It is a shame that the University and College Union's (UCU) well- considered and powerful motion at the Trades Union Congress (TUC) annual conference on opposing privatisation in education was devalued by an unprovoked and frankly outrageous attack on college managers by the Alistair Hunter, UCU president ("Managers' desire to privatise is `obscene and foolish'", September 18).
The Association of College Management (ACM) is as strongly opposed to privatisation in education as the UCU, and it is our experience that the overwhelming majority of managers in colleges share this view.
It is college managers that have to implement the often ill-conceived policies of government when they would much rather be focusing on their top priority of ensuring the best experience and outcomes for students; most recognise that privatising provision would make achieving this even more difficult. For example, it is not easy to find many advocates for discredited schemes such as Train to Gain among the ranks of managers in colleges, as the UCU knows very well because it spoke in support of the ACM's motion on this very issue at the TUC conference.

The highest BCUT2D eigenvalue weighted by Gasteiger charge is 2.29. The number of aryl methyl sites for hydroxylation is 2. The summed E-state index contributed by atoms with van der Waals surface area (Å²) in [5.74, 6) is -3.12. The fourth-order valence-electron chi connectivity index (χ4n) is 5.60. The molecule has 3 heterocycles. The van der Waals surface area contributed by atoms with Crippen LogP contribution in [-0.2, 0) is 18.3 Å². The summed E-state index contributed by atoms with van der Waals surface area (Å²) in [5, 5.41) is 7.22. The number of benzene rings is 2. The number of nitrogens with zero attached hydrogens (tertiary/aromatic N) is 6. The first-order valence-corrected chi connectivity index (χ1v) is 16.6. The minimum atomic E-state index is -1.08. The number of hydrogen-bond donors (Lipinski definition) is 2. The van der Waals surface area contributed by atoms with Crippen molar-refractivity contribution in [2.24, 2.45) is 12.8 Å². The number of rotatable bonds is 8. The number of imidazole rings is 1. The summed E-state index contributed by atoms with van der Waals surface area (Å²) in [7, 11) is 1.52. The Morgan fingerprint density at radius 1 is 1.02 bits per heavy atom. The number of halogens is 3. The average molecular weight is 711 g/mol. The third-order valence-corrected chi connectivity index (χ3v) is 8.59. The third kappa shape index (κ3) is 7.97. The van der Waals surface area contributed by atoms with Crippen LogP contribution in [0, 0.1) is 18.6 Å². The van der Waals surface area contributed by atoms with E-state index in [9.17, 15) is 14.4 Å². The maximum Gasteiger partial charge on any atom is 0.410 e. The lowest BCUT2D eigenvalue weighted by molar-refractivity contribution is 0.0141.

The UCU still claims to represent some college managers, but it is a wonder how it still has the gall to take their subscriptions when all it seem to want to do is vilify them. In the next two or three years we are going to face unprecedented attacks on colleges and college workers at every level, so it really is time that the UCU stopped reverting to posture politics from the 1970s and started facing up to the real issues that all of the further education trades unions are going to have to confront in the coming period.
Peter Pendle, Chief executive and general secretary, Association of College Management.